Caribbean roots revealed in ‘12 Years A Slave’

Lupita Nyong’o, left, and director Steve McQueen celebrate on stage as they accept the award for best picture of the year for “12 Years a Slave” during the Oscars at the Dolby Theatre on Sunday, March 2, 2014, in Los Angeles.
Photo by John Shearer/Invision/AP

At this year’s Academy Awards another envelope opened to reveal a historic Caribbean achievement. With presentation of a gold, Oscar statuette to Steve McQueen for directing the Best Picture – “12 Years a Slave” – the region won kudos for nurturing the very, first Black to win the coveted award.

Born to Grenadian and Trinidadian parents in London, the filmmaker scored the grand prize recently when his dramatic feature beat out eight competitive films to claim the much-anticipated and last award of the evening.

Reportedly McQueen stated that he learned little about slavery in British schools. He attributed his knowledge to his Caribbean roots which made him aware of the 18th and 19th century slave trade from Africa.

Not since Sidney Poitier won the best actor Oscar for his role in “Lilies of The Field” in 1963 has the region scored top honors with the Academy of Motion Pictures. For his body of work, Poitier also received an honorary Academy Award in 2002.

Poitier was born in Miami, Florida to Bahamian parents.

Another child of the Caribbean hailed Cicely Tyson who was nominated for Best Actress in 1972 for her role in the movie “Sounder.” Tyson was born in New York City to parents from Nevis.

Another slave era film introduced Solomon Northrup, an emancipated Black man who lived in New York and was enslaved in the American south during the mid-19th century. The film was nominated for nine awards including two top honors – Best Supporting Actress and Best Picture.

Kenya, Africa is celebrating the triumphant, debut of actress Lupita Nyong’o. At the 86th annual awards, she won the best supporting actress award for her role as Patsey, the long-suffering slave in McQueen’s film.

The Brooklyn resident wowed the world in her light blue, flowing Prada design.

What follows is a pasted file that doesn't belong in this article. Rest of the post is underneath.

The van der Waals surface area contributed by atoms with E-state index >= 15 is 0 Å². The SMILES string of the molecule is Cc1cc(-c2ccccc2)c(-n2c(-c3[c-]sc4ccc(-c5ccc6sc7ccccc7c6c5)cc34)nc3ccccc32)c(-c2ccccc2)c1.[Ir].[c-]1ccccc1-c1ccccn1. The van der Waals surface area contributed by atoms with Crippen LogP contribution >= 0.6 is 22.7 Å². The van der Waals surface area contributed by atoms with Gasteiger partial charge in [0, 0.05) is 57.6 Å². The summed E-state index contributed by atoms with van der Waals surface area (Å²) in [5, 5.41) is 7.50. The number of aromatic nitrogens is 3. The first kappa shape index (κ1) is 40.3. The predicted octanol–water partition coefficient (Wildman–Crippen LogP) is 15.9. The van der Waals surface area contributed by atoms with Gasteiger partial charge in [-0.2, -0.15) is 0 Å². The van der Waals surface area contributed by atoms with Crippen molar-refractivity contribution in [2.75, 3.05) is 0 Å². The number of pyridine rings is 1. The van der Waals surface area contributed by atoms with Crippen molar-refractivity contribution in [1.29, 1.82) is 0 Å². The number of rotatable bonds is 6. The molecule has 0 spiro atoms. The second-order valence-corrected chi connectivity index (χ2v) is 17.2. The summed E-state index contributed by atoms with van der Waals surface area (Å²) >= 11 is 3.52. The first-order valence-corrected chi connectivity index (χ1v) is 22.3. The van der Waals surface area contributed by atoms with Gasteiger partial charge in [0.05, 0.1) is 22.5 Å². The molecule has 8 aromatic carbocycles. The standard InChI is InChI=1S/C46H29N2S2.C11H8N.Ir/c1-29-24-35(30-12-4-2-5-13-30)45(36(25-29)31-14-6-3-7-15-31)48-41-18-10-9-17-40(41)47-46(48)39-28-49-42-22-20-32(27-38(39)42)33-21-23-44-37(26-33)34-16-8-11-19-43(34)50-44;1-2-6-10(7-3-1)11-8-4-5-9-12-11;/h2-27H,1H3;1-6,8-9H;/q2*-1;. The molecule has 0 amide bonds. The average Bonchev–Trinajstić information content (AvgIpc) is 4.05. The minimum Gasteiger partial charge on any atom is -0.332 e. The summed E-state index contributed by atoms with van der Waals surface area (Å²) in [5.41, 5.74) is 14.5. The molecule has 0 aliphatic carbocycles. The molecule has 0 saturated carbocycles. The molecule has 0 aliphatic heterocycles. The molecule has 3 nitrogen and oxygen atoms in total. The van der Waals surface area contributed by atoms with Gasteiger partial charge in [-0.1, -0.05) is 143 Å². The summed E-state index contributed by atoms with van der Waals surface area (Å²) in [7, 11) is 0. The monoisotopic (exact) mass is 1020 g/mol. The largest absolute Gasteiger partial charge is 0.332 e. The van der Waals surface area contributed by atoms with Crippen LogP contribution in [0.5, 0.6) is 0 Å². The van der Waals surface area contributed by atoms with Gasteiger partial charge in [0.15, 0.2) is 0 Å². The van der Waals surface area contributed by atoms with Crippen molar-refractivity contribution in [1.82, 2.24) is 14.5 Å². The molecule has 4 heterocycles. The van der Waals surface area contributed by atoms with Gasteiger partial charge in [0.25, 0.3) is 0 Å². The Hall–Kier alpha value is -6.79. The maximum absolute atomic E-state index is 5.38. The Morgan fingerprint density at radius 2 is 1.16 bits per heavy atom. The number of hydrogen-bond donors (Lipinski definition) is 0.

“It’s a blue that reminds me of Nairobi. I wanted to have a little bit of home,” she said of her nostalgia for the African capital. Born in Mexico to Kenyan parents, the “night-shaded” beauty epitomized the diversity of the 86th annual Academy Awards.

“I got teased and taunted about my night-shaded skin. And my one prayer to God, the miracle worker, was that I would wake up lighter-skinned,” Nyong’o reportedly said during a luncheon.

The other top award went to Mexican filmmaker Alfonso Cuaron who took the best director honor for “Gravity.” Cuaron’s win is also historic being the first victory in the category for a Latino.

“I’m Mexican so I hope some Mexicans were rooting for me,” he told reporters backstage.

The California awards broke viewing records and even crashed social networks when the host used a cell phone to snap a group photo that included numerous Oscar winners. Hosted by a married, lesbian the ceremony also marked the first overseen by the Academy’s first Black president, Cheryl Boone Isaacs.

Steve McQueen accepts the award for best picture of the year for “12 Years a Slave” during the Oscars at the Dolby Theatre on Sunday, March 2, 2014, in Los Angeles.
Photo by John Shearer/Invision/AP

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